Then Erling was attacked both from the forecastle and from the
other ships. There was a large space upon the poop which stood
high above the other ships, and which nobody could reach but by
arrow-shot, or partly with the thrust of spear, but which he
always struck from him by parrying. Erling defended himself so
manfully, that no example is known of one man having sustained
the attack of so many men so long. Yet he never tried to get
away, nor asked for quarter. So says Sigvat: --

"Skjalg's brave son no mercy craves, --
The battle's fury still he braves;
The spear-storm, through the air sharp singing,
Against his shield was ever ringing.
So Erling stood; but fate had willed
His life off Bokn should be spilled.
No braver man has, since his day,
Past Bokn fjord ta'en his way."

When Olaf went back a little upon the fore-deck he saw Erling's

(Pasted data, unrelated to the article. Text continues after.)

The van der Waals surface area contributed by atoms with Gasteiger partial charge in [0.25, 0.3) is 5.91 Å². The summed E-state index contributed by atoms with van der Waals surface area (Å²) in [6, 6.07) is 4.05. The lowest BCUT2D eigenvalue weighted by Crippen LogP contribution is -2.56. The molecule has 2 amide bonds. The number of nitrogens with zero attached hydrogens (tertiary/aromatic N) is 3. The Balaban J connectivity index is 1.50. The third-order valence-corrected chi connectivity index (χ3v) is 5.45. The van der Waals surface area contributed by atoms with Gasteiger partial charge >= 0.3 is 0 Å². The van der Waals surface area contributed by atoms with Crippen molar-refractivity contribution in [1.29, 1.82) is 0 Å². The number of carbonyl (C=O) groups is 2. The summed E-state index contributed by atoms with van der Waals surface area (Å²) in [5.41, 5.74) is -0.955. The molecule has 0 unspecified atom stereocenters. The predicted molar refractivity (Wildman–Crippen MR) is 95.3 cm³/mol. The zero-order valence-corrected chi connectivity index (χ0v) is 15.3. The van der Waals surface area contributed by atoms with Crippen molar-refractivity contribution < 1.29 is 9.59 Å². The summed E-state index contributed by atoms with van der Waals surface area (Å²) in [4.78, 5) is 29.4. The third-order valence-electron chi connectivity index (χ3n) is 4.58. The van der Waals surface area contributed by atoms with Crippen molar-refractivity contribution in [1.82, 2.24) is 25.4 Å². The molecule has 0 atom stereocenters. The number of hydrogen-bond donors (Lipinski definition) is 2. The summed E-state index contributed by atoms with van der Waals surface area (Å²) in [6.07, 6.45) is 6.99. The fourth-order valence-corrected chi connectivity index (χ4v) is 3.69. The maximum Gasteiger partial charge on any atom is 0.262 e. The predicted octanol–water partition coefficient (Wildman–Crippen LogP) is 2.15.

behaviour; and the king accosted him thus: -- "Thou hast turned
against me to-day, Erling."

He replies, "The eagle turns his claws in defence when torn
asunder." Sigvat the skald tells thus of these words of Erling:

"Erling. our best defence of old, --
Erling the brave, the brisk, the bold, --
Stood to his arms, gaily crying,
`Eagles should show their claws, though dying:'
The very words which once before
To Olaf he had said on shore,
At Utstein when they both prepared
To meet the foe, and danger shared."

Then said the king, "Wilt thou enter into my service, Erling?"

"That I will," said he; took the helmet off his head, laid down
his sword and shield, and went forward to the forecastle deck.

The king struck him in the chin with the sharp point of his
battle-axe, and said, "I shall mark thee as a traitor to thy

Then Aslak Fitiaskalle rose up, and struck Erling in the head
with an axe, so that it stood fast in his brain, and was
instantly his death-wound. Thus Erling lost his life.

The king said to Aslak, "May all ill luck attend thee for that
stroke; for thou hast struck Norway out of my hands."

Aslak replied, "It is bad enough if that stroke displease thee,
for I thought it was striking Norway into thy hands; and if I